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Garnier v. Poway Unified School District

United States District Court, S.D. California

May 24, 2018

CHRISTOPER GARNIER, et al., Plaintiffs,
v.
POWAY UNIFIED SCHOOL DISTRICT, et al., Defendants.

          ORDER DENYING DEFENDANTS' MOTION TO DISMISS [DOC. 7] AND MOTION FOR SANCTIONS

          HON. THOMAS J. WHELAN UNITED STATES DISTRICT JUDGE

         Pending before the Court is a motion to dismiss under Federal Rule of Civil Procedure 12(b)(1) and 12(b)(6), and a motion for sanction under Rule 11 filed by Defendants Michelle O'Connor-Ratcliff, and T.J. Zane. Plaintiffs Christopher Garnier and Kimberly Garnier oppose both motions.

         The Court decides the matters on the papers submitted and without oral argument. See Civ. L.R. 7.1(d.1). For the reasons that follow, the Court DENIES Defendants' motions [Docs. 7, 12].

         I. BACKGROUND

         Defendants Michelle O'Connor-Ratcliff, and T.J. Zane are members of the Poway Unified School District's (“PUSD”) governing board. (Compl. [Doc. 1] ¶ 4.) Plaintiffs allege that both Defendants use their Facebook accounts, and O'Connor-Ratcliff also uses her Twitter account, to disseminate information in their official capacities about PUSD matters and to allow members of the public to post comments. (Id. ¶ 10.)

         After Plaintiff Christopher Garnier posted comments criticizing Defendants concerning PUSD matters, he was blocked by Defendants from posting further comments on their Facebook accounts, and from O'Connor-Ratcliff's Twitter account. (Compl. ¶ 10.) Similarly, Plaintiff Kimberly Garnier was blocked from posting comments on O'Connor-Ratcliff's Facebook account after she posted comments criticizing O'Connor-Ratcliff. (Id.)

         On October 30, 2017, Plaintiffs filed this lawsuit against Defendants in their individual capacities, alleging they violated Plaintiffs' federal and state constitutional rights by blocking them from exercising their free-speech and/or government-petitioning rights in a public forum. (Compl. ¶ 10.) Defendants now seek to dismiss the lawsuit arguing that Plaintiffs' claims are (1) time barred, and (2) the Court lacks jurisdiction because Defendants cannot be sued in their individual capacities for violating Plaintiffs' free-speech/petitioning rights. Defendants also seek sanctions against Plaintiffs' counsel.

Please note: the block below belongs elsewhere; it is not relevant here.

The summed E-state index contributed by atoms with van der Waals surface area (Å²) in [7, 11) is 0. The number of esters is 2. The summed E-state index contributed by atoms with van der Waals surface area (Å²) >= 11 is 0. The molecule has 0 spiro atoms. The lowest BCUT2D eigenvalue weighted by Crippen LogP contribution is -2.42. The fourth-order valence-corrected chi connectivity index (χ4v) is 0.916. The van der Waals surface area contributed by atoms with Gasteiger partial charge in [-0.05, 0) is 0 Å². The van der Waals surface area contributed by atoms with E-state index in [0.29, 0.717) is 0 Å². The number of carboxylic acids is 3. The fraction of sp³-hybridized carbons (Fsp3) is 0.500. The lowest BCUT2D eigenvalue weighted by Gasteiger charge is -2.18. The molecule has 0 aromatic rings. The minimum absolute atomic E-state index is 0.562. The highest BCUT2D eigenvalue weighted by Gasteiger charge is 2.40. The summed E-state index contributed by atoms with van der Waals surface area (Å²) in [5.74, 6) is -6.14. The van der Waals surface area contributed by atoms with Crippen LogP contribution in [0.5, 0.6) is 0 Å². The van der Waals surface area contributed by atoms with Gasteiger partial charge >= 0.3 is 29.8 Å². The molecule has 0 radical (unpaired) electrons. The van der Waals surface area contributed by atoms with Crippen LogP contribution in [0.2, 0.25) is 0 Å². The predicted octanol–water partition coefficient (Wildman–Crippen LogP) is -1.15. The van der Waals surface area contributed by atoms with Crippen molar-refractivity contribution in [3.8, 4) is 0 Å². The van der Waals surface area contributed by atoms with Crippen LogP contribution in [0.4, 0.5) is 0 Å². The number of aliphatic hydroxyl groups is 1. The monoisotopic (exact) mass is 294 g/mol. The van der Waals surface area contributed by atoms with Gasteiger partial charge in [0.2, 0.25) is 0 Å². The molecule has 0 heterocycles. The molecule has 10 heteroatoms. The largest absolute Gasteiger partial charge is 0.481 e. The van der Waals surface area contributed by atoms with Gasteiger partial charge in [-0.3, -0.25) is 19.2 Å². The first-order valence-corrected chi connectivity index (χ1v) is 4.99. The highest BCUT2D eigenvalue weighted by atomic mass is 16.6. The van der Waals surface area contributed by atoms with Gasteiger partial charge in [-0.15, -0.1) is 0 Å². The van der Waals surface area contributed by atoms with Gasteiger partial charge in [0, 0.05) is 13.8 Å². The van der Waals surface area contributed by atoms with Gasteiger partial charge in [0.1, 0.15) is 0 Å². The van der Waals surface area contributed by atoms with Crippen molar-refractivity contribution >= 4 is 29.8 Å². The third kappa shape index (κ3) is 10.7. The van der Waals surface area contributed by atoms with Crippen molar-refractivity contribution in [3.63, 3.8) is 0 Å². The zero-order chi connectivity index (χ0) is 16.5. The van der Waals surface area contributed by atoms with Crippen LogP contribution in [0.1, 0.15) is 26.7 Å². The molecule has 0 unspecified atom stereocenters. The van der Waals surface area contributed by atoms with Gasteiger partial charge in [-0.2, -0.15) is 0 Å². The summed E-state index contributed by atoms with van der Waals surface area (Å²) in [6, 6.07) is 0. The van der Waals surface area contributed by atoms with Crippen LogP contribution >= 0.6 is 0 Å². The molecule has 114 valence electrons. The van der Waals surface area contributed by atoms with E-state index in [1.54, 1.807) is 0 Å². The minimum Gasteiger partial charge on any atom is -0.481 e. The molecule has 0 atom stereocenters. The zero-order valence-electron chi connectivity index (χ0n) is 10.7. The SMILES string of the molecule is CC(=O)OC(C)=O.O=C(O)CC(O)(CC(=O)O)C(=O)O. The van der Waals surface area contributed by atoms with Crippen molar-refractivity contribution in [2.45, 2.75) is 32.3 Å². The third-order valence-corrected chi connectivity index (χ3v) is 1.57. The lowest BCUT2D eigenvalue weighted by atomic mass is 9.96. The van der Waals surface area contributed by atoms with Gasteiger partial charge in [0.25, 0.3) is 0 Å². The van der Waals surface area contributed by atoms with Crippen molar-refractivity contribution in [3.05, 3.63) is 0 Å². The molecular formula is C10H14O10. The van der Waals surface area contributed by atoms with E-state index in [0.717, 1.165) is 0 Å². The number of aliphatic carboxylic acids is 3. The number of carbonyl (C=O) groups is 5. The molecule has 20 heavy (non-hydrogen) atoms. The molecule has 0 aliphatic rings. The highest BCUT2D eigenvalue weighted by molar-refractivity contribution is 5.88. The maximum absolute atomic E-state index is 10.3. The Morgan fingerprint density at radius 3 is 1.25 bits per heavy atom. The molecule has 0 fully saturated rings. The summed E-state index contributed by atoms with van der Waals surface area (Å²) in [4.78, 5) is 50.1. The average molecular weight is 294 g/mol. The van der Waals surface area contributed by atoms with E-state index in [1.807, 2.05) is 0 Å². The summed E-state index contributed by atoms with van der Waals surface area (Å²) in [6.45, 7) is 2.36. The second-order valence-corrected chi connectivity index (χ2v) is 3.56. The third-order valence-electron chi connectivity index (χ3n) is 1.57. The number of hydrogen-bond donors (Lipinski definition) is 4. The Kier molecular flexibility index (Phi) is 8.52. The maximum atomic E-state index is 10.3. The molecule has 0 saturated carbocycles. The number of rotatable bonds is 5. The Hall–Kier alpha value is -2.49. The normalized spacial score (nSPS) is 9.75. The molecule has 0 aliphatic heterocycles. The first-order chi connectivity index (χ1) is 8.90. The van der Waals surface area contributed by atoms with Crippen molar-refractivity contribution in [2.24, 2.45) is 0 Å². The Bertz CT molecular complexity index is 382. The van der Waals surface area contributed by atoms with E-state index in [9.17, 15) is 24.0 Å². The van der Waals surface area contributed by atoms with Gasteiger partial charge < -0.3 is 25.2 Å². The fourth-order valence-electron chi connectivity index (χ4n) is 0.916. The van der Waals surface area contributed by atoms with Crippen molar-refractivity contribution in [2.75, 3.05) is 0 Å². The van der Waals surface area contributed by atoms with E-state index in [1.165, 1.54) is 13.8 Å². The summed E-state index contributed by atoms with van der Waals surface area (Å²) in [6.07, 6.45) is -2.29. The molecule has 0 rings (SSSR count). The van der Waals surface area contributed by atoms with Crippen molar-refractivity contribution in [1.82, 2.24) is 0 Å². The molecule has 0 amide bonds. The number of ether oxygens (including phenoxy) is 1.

II. MOTION TO DISMISS

         A. Standard

         1. Motion to Dismiss Under Rule 12(b)(1)

         Rule 12(b)(1) provides a procedural mechanism for a defendant to challenge subject-matter jurisdiction. “A jurisdictional challenge under Rule 12(b)(1) may be made either on the face of the pleadings or by presenting extrinsic evidence. Where jurisdiction is intertwined with the merits, we must assume the truth of the allegations in a complaint unless controverted by undisputed facts in the record.” Warren v. Fox Family Worldwide, Inc., 328 F.3d 1136, 1139 (9th Cir. 2003) (internal quotation marks, brackets, ellipsis and citations omitted).

         A facial attack challenges the complaint on its face. Safe Air for Everyone v. Meyer, 373 F.3d 1035, 1039 (9th Cir. 2004). But when the moving party raises a factual challenge to jurisdiction, the court may look beyond the complaint and consider extrinsic evidence, and “need not presume the truthfulness of the plaintiff's allegations.” See Id. Once the defendant has presented a factual challenge under Rule 12(b)(1), the burden of proof shifts to the plaintiff to “furnish affidavits or other evidence necessary to satisfy its burden of establishing subject matter jurisdiction.” Id.

         2. Motion to Dismiss Under Rule 12(b)(6)

         The Court must dismiss a cause of action for failure to state a claim upon which relief can be granted. Fed.R.Civ.P. 12(b)(6). A motion to dismiss under Rule 12(b)(6) tests the legal sufficiency of the complaint. See Parks Sch. of Bus., Inc. v. Symington, 51 F.3d 1480, 1484 (9th Cir. 1995). A complaint may be dismissed as a matter of law either for lack of a cognizable legal theory or for insufficient facts under a cognizable theory. Balisteri v. Pacifica Police Dep't., 901 F.2d 696, 699 (9th Cir. 1990). In ruling on the motion, a court must “accept all material allegations of ...


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